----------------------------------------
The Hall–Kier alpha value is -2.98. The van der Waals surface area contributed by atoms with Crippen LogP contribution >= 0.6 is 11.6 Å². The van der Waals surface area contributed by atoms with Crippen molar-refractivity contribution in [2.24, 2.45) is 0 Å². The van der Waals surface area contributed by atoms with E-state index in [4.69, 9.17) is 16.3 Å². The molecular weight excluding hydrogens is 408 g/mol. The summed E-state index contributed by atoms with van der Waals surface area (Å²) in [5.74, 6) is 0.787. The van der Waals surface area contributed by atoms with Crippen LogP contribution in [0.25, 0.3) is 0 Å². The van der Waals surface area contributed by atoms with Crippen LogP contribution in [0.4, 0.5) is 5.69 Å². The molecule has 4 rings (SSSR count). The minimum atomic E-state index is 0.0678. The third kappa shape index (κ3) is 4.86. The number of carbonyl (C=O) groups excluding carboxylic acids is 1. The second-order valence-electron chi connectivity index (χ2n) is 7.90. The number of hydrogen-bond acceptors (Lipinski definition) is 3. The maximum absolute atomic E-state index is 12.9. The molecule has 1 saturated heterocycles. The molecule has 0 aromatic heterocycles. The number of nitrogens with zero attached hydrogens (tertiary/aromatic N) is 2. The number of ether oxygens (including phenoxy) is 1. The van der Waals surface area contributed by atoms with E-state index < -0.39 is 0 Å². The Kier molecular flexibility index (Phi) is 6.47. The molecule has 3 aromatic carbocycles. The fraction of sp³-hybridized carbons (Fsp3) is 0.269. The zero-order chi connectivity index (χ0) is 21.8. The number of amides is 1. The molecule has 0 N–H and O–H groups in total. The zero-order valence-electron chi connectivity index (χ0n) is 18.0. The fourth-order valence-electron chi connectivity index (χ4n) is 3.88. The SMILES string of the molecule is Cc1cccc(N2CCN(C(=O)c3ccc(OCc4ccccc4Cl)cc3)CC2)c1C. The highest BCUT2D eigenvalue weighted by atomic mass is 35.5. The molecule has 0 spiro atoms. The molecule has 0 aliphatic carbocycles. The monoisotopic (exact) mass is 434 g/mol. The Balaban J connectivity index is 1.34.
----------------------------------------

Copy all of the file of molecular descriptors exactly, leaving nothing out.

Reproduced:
The Hall–Kier alpha value is -2.98. The van der Waals surface area contributed by atoms with Crippen LogP contribution >= 0.6 is 11.6 Å². The van der Waals surface area contributed by atoms with Crippen molar-refractivity contribution in [2.24, 2.45) is 0 Å². The van der Waals surface area contributed by atoms with E-state index in [4.69, 9.17) is 16.3 Å². The molecular weight excluding hydrogens is 408 g/mol. The summed E-state index contributed by atoms with van der Waals surface area (Å²) in [5.74, 6) is 0.787. The van der Waals surface area contributed by atoms with Crippen LogP contribution in [0.25, 0.3) is 0 Å². The van der Waals surface area contributed by atoms with Crippen LogP contribution in [0.4, 0.5) is 5.69 Å². The molecule has 4 rings (SSSR count). The minimum atomic E-state index is 0.0678. The third kappa shape index (κ3) is 4.86. The number of carbonyl (C=O) groups excluding carboxylic acids is 1. The second-order valence-electron chi connectivity index (χ2n) is 7.90. The number of hydrogen-bond acceptors (Lipinski definition) is 3. The maximum absolute atomic E-state index is 12.9. The molecule has 1 saturated heterocycles. The molecule has 0 aromatic heterocycles. The number of nitrogens with zero attached hydrogens (tertiary/aromatic N) is 2. The number of ether oxygens (including phenoxy) is 1. The van der Waals surface area contributed by atoms with E-state index < -0.39 is 0 Å². The Kier molecular flexibility index (Phi) is 6.47. The molecule has 3 aromatic carbocycles. The fraction of sp³-hybridized carbons (Fsp3) is 0.269. The zero-order chi connectivity index (χ0) is 21.8. The number of amides is 1. The molecule has 0 N–H and O–H groups in total. The zero-order valence-electron chi connectivity index (χ0n) is 18.0. The fourth-order valence-electron chi connectivity index (χ4n) is 3.88. The SMILES string of the molecule is Cc1cccc(N2CCN(C(=O)c3ccc(OCc4ccccc4Cl)cc3)CC2)c1C. The highest BCUT2D eigenvalue weighted by atomic mass is 35.5. The molecule has 0 spiro atoms. The molecule has 0 aliphatic carbocycles. The monoisotopic (exact) mass is 434 g/mol. The Balaban J connectivity index is 1.34.